This call-to-activism post from Anita Sarkeesian lists useful resources for those who want to become more politically engaged as they contemplate President-Elect Trump. US-centric obviously, but much of the advice is universal and some of the organisations listed are international. So if you’ve been wondering what you can do, here’s some food for thought.
We’ve been talking internally about how we will shift as an organization to reflect the challenges we face as we look ahead to the next four years. We have no immediate answers or solutions, but as we navigate what comes next for us and look to build coalitions with other organizations and nonprofits to create a strong resistance, we want to share with you some concrete actions you can take in your day-to-day life to help those who are particularly at risk, as well as some organizations that we believe are already on the front lines doing very important work. We encourage you to get involved with these organizations, be it through financial contributions, volunteer work, or in other ways that make sense for you.
Some more advice found via Twitter:
Masha Green in the New York Review of Books writes about Rules for Survival in an Autocracy, for those who are most likely to be immediately affected rather than having the luxury to choose allyship/activism.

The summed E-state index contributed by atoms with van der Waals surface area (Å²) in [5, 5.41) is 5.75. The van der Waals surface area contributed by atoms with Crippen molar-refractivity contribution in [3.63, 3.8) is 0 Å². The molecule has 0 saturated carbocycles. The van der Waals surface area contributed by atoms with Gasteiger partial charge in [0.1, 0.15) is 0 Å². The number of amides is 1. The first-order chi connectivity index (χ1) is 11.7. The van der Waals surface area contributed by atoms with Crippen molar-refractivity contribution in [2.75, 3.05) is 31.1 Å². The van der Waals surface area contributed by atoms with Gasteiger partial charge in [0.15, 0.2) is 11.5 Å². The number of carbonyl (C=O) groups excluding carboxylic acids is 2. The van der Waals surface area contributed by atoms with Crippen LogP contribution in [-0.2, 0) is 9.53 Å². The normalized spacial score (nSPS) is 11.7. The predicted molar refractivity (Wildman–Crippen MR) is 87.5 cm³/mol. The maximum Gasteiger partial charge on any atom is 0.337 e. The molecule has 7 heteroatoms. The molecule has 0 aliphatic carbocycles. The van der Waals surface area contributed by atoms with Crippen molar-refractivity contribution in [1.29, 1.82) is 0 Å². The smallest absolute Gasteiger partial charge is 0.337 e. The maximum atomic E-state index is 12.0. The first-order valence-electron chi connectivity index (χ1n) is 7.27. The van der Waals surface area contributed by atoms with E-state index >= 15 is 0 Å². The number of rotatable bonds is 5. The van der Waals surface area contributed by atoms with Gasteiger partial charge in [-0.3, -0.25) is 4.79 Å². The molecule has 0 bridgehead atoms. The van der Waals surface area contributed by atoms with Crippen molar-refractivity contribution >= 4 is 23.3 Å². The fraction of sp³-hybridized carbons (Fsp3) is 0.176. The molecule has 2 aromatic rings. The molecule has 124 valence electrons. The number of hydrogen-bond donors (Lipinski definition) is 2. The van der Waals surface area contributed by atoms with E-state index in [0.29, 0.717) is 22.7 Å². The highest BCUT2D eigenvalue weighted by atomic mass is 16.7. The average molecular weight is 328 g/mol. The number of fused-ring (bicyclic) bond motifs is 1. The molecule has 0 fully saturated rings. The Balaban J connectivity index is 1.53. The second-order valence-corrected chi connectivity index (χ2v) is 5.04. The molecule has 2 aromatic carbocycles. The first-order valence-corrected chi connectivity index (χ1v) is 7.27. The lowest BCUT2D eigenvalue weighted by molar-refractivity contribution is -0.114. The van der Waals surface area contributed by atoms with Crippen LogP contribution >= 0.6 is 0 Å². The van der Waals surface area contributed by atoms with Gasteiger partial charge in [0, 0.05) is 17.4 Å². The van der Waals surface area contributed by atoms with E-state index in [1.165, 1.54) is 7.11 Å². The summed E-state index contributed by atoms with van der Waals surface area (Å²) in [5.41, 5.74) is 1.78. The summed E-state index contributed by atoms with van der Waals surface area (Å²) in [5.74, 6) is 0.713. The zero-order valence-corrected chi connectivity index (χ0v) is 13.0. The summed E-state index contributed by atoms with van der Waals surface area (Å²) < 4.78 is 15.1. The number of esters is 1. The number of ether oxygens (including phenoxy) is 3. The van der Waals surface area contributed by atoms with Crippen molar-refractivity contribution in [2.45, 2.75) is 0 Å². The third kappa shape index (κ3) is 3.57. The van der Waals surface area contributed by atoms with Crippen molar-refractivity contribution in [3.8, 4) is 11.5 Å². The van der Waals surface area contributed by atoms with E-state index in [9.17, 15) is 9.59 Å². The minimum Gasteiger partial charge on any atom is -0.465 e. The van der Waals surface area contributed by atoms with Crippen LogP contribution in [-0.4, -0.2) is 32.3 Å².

Trump is the first candidate in memory who ran not for president but for autocrat—and won.
I have lived in autocracies most of my life, and have spent much of my career writing about Vladimir Putin’s Russia. I have learned a few rules for surviving in an autocracy and salvaging your sanity and self-respect. It might be worth considering them now:
Rule #1: Believe the autocrat. He means what he says. Whenever you find yourself thinking, or hear others claiming, that he is exaggerating, that is our innate tendency to reach for a rationalization. This will happen often: humans seem to have evolved to practice denial when confronted publicly with the unacceptable.
And as a final response to safety pins (which I haven’t seen much about here in Australia yet):
Reading @ChiefElk’s timeline as she schools a range of clueless people responding to the above tweet – it’s an education in itself.